I don’t think this is a left or right issue; it is an Indian issue. If you have a whole mass of people who are unskilled and not able to partake in the growth, we will end up in a situation where we need more and more transfers in a country which is at very early stages of growth and, therefore, the ability to make such transfers is limited.
A good job is the best form of inclusion. If you can train them up to get that job, they are independent of the government for life and they would be able to carve their own destiny. Can we give them the opportunity? That is, to my mind, the challenge of the next 5-10 years.
Do you see the political will in the government for labour reforms you have strongly advocated in the survey?
We have to be very careful; what we are saying is that we need to ask very serious questions of the current system—why is it that we seem to be losing out on the industries that are leaving China? Why is it that they are moving to Bangladesh and Vietnam, but not coming to India? Why is it that despite having, by the OECD’s (Organisation for Economic Co-operation and Development) account, some of the most stringent labour laws in the world, so many of our workers have absolutely no protection and are essentially casual labour. Any thinking Indian should be asking these questions. Is there a better way?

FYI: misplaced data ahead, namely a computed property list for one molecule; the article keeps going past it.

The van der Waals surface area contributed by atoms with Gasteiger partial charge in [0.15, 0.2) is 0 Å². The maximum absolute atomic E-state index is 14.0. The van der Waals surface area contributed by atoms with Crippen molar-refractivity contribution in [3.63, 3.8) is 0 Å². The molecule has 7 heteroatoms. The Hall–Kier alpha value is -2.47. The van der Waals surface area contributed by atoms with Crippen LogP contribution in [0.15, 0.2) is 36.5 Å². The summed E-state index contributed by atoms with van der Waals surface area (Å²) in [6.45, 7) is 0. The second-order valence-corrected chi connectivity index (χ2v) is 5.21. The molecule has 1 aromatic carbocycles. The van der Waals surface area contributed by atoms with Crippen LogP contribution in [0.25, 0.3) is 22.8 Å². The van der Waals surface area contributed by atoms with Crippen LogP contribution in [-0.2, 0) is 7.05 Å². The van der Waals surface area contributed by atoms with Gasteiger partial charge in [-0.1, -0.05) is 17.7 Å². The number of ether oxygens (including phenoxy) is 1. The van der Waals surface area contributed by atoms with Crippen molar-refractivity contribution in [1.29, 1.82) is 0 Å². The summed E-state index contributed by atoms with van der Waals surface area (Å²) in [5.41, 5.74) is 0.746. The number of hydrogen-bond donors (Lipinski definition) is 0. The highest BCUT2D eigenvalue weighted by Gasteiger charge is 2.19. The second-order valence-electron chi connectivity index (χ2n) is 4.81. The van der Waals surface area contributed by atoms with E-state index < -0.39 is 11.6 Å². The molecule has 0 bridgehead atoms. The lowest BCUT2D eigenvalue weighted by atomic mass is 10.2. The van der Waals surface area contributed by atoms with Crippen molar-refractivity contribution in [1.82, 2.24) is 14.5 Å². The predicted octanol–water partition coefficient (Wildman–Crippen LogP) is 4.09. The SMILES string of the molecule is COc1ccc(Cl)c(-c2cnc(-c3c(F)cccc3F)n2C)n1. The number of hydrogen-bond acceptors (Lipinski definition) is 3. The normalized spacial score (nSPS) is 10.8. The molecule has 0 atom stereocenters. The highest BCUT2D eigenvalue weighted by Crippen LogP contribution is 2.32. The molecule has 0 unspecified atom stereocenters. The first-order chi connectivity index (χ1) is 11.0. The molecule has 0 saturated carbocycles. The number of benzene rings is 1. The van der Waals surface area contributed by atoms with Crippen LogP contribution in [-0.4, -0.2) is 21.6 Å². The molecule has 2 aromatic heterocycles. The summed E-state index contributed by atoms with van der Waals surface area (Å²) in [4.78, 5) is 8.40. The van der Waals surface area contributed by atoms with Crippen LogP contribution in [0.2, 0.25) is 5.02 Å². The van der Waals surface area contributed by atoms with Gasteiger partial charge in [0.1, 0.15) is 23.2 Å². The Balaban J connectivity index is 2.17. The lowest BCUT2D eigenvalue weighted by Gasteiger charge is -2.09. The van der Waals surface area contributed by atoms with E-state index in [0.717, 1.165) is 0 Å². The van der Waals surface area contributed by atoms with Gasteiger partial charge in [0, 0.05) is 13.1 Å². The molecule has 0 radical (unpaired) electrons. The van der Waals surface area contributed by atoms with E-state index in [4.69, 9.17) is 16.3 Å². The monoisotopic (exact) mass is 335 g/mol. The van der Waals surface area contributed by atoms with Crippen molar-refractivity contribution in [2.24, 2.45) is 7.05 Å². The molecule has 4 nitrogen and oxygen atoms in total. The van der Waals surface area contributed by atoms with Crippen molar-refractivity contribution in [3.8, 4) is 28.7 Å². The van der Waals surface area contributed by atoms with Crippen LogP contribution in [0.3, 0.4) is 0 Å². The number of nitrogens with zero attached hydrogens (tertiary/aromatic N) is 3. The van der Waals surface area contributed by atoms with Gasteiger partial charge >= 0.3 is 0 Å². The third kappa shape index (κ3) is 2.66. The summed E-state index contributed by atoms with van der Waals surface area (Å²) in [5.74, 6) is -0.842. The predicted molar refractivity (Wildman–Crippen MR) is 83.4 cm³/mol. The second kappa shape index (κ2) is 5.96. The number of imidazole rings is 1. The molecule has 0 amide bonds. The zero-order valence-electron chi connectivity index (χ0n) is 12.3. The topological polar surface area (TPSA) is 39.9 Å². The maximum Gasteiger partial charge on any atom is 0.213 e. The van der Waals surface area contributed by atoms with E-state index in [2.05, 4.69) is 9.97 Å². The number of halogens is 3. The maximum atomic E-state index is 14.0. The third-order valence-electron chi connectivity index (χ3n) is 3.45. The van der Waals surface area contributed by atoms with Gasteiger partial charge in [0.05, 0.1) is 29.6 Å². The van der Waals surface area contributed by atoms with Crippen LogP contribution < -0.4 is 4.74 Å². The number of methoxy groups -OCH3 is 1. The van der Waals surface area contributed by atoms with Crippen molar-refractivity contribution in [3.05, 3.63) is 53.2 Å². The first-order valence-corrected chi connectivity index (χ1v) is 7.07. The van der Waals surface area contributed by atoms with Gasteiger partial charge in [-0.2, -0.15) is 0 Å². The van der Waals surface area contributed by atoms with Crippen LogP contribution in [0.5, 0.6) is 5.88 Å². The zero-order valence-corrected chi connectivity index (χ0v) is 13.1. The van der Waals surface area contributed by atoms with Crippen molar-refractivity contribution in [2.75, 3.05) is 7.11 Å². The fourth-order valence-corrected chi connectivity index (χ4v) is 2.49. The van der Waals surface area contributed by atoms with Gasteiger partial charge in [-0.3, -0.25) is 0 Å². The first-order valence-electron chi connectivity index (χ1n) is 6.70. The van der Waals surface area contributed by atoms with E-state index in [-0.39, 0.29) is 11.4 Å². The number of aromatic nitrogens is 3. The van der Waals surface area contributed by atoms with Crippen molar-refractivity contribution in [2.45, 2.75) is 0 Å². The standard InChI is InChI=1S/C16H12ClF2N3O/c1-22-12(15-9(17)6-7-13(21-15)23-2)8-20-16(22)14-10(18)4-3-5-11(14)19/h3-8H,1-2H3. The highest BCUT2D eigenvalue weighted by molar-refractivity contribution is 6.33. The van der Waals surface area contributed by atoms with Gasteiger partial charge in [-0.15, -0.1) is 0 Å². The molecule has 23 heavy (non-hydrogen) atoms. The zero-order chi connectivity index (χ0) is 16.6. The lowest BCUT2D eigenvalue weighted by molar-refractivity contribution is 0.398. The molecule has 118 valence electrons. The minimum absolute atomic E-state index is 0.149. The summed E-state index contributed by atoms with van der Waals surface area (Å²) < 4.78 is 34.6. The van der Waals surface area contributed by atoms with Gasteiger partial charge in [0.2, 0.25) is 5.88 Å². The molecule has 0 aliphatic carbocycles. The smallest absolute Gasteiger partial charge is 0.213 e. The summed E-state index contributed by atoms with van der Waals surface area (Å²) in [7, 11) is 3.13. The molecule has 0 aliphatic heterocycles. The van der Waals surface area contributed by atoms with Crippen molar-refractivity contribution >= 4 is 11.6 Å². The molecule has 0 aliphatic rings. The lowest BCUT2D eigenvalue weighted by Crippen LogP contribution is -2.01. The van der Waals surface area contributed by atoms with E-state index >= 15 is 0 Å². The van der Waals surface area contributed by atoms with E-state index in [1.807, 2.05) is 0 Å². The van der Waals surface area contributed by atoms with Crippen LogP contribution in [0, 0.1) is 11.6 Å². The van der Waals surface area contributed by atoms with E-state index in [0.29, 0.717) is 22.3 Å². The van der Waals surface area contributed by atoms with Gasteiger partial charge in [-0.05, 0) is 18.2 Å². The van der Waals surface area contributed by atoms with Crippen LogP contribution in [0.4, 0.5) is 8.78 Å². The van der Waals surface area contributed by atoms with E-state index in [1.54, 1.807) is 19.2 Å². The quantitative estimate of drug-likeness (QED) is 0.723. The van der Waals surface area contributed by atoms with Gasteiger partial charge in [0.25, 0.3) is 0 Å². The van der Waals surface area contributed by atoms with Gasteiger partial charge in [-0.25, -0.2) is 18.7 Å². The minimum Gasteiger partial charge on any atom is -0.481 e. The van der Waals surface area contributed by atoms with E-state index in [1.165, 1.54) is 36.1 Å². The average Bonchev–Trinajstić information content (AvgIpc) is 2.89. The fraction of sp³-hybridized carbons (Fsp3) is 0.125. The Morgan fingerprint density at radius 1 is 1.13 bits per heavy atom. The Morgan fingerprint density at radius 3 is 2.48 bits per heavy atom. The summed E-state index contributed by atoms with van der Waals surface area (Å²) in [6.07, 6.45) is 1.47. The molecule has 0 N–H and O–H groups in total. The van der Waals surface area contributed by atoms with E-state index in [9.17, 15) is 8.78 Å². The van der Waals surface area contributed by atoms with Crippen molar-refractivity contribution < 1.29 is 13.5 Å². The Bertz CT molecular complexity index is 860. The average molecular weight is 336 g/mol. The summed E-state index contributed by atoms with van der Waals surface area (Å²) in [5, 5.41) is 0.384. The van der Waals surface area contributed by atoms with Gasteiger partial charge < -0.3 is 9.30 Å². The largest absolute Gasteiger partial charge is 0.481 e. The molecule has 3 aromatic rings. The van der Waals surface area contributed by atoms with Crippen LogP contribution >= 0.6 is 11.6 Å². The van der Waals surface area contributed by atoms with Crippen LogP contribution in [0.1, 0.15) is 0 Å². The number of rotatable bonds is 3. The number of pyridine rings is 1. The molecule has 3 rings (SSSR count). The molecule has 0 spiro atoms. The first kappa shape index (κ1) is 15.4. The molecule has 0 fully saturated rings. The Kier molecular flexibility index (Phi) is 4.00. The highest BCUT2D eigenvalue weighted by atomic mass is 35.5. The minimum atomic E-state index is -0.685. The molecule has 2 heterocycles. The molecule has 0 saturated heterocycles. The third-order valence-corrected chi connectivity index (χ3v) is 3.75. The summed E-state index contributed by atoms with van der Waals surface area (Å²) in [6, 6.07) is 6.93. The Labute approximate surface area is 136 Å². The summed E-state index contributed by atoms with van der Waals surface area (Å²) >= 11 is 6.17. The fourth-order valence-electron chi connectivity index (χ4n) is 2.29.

Our intent was to start the debate. My view is that we should start experimenting with alternatives because these are things that both the left and the right have very strong views about and could have diametrically opposite views. The only answer is not to continue this debate forever, but to try alternatives.
What are the alternatives available to us?
There are a whole variety of alternatives. For example, what if we started a type of intermediate contract where if you worked for a year or two, it gave you a certain amount of benefits if you were fired? Is that something worth exploring? It is going to improve the lot of so many people who have no hope of becoming permanent, but for whom this will increase the level of protection. They now face the reality that they can be fired at a moment’s notice, without any protection. Would that give companies (incentive) to invest more in people because they are going to stay for two-three years at least, and teach, train and do more things with them?
But there are so many other possibilities that one can think of. But the question is can we try them out? Or are we locked into ‘this is the only way’, ‘the laws we have had since independence are the only ones that would work’, in a world that is so mobile, so different from the one that our parents or grandparents came into?
Kirthi V. Rao contributed to this story.